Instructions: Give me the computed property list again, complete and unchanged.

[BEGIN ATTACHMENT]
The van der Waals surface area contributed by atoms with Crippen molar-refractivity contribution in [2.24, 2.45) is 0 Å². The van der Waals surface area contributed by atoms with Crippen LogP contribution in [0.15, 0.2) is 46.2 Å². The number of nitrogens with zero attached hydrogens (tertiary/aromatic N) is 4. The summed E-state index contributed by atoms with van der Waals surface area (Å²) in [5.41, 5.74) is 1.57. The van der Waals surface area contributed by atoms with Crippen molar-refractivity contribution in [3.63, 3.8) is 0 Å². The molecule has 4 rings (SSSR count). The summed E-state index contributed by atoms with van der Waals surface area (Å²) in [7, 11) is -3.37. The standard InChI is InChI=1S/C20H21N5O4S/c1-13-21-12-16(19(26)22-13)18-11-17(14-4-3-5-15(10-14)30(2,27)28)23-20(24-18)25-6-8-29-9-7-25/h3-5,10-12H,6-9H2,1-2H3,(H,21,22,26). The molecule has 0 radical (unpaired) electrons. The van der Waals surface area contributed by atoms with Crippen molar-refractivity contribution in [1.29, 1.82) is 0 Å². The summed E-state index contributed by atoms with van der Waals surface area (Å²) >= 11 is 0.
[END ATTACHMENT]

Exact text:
The van der Waals surface area contributed by atoms with Crippen molar-refractivity contribution in [2.24, 2.45) is 0 Å². The van der Waals surface area contributed by atoms with Crippen LogP contribution in [0.15, 0.2) is 46.2 Å². The number of nitrogens with zero attached hydrogens (tertiary/aromatic N) is 4. The summed E-state index contributed by atoms with van der Waals surface area (Å²) in [5.41, 5.74) is 1.57. The van der Waals surface area contributed by atoms with Crippen molar-refractivity contribution in [3.63, 3.8) is 0 Å². The molecule has 4 rings (SSSR count). The summed E-state index contributed by atoms with van der Waals surface area (Å²) in [7, 11) is -3.37. The standard InChI is InChI=1S/C20H21N5O4S/c1-13-21-12-16(19(26)22-13)18-11-17(14-4-3-5-15(10-14)30(2,27)28)23-20(24-18)25-6-8-29-9-7-25/h3-5,10-12H,6-9H2,1-2H3,(H,21,22,26). The molecule has 0 radical (unpaired) electrons. The van der Waals surface area contributed by atoms with Crippen molar-refractivity contribution in [1.29, 1.82) is 0 Å². The summed E-state index contributed by atoms with van der Waals surface area (Å²) >= 11 is 0.